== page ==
Strafser signature and negative text. “SEPT 1880” top center until 1974.

First popular Union stamp issue.


Dating “Union-Made” Labels

National Cigar History Museum Exclusive

© Tony Hyman, 2017


     Founded in 1864, the Cigar Maker’s International Union is one of history’s most influential. Among its many contributions is the national label to identify Union made goods. Adopted at the 1880 convention, the label is blue as a compromise between San Francisco which issued an anti-Chinese white label in 1874 and St.  Louis which issued a red label during a strike against a wage reduction in 1875.

   The Union label was furnished free to all strictly Union shops, to be placed on cigars made by Union members. If the manufacturer also bought and resold Chinese, tenement house, or scab cigars, it was up to the Local Union to decide whether to withhold the label. If the label is granted to such a firm, it may not be placed on any of the disapproved Chinese, scab or tenement house cigars. It was forbidden to use the label in any factory which paid less than $6 per thousand to its rollers, or on any cigars sold for less than $20 per thousand (2¢ each). No factory who offered any premium as an inducement for the sale of his goods could legally use the label. One of the more controversial, some say short-sighted, decisions by the C.M.I.U. prohibited the blue label to be used on cigars made in whole or in part by machinery (which at first included moulds). Although this dictum was modified later, it prevented bringing the huge new female work-force into the Union expeditiously, causing a substantial loss of momentum in the Union movement.

     Because the label underwent frequent changes, it can be an outstanding tool for dating cigar boxes more precisely than is possible with US tax stamps. Some caution is suggested, however, as these “Blue Labels” were not legally regulated by the government or the Union so older issues were sometimes used for a year or two after new ones were available.

Local Union Cancellations 


Union Label Placement

                    photo coming




Stogie Makers Union and others


G.W. Perkins began signing a Union Stogie Makers stamp in 1915 after the merger of the C.M.I.U. and previously independent Stogie Makers. The photo (left) is of a 30 year old xerox copy of this very rare stamp. 


Starting in 1927, they were signed by I.M. Ornburn. It’s very unusual for a tax stamp to be pasted on top of the Union label.


R.E. Van Horn signed the reworded stamps during his administration. The  Illustration is a photocopy. The NCM does not own an example of this.


Mario Azpeitia presided over the terminally weakened Union from 1948 to 1974. He signed a simplified form of Union Label used by the Stogie Makers in the very early 1950s.


Like post 1952 Cigar Makers’ stamps, later Stogie stamps are unsigned and make reference to the A.F. of L.

Stamp courtesy of Brian Roberts, not in the NCM collection.

Stogie Union label/stamps are scarce from any period as stogie makers were few and seldom unionized.

Stamps, stickers and labels have been found for a half dozen other stogie, cigar and tobacco worker unions, but none were used as often and as long as CMIU Blue Labels, and aren’t especially useful for dating.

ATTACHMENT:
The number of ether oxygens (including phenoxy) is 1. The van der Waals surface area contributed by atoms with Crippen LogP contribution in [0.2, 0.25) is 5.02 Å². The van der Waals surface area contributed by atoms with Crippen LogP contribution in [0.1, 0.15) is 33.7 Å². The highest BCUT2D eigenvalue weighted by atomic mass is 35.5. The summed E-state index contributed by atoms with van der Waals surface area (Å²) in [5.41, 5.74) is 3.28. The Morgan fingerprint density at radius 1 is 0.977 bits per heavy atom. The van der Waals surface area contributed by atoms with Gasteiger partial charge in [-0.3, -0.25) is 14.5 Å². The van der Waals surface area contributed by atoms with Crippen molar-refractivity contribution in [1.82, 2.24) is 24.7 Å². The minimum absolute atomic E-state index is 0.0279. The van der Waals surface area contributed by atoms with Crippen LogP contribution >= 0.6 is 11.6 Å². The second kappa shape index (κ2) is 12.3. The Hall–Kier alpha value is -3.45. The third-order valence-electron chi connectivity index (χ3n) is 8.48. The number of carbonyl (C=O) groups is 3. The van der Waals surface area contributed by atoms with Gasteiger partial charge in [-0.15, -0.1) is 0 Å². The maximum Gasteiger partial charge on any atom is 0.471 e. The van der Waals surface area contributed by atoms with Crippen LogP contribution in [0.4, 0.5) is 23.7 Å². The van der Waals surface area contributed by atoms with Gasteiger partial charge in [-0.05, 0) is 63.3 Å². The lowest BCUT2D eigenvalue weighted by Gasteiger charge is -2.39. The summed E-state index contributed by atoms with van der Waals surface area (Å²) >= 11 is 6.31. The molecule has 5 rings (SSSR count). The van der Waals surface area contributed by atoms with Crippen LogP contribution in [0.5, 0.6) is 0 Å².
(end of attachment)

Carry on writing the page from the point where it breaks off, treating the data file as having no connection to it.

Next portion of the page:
I haven’t studied the life spans of the various unions to attempt to date them as the time/benefit ratio isn’t there. Happy to hear from folks who have dates of organization and    

stamp use for any and all tobacco,

cigar or cigarette Unions.

                    Tony Hyman

1909 - 19??

Stamp issued by the Universal Cigar Makers and Packers Union, about which the Oct. 15, 1909, CMIU’s Official Journal wrote:

     “On June the fifth, 1909, there came into existence in Hanover, PA, a freak, so-called organization...A few disgruntled, suspended, and expelled members of the CMIU of A, coupled with the assistance of several unscrupulous manu-facturers is what this fake affair is composed of...The  President, F.J. Sneeringer, is a manufacturer who at one time had the use of a genuine [Union} label; but through repeated violations of the laws governing the use of same forfeited it... Among his small number of dreamers whom he is scheming to use are several who were fined and expelled for working under the bill and general crooked work. One object is to sell their output to unfair dealers who will surely purchase for there is no limit to the selling price [CMIU members were then forbidden to make cigars wholesaling for less than 3¢...th]; neither is there any law covering the amount of hours of labor...at present less than 25 cigarmakers are employed under its banner...”  The stamp is close to the CMIU stamp in size, intended to be pasted in such a way that the red seal would  be hidden under the box. The stamps were also issued in pink, with a b/w seal, and slightly different wording. Stamp illustration courtesy of Brian Roberts; original not in the NCM.


An inglorious end to America’s best known Union symbol

1952 - 1974 

In 1952, the membership approved this printed-on-the-box CMIU label replacement for stamps, as seen on this 1960’s JUDGES CAVE. The diamond is also found elongated side to side.

    A pathetic ending for a glorious emblem, tho in keeping with the ignominious demise of the once proud and influential union itself, absorbed into the grocery clerks.

The craftsmen of the 1880’s silently turned over in their graves.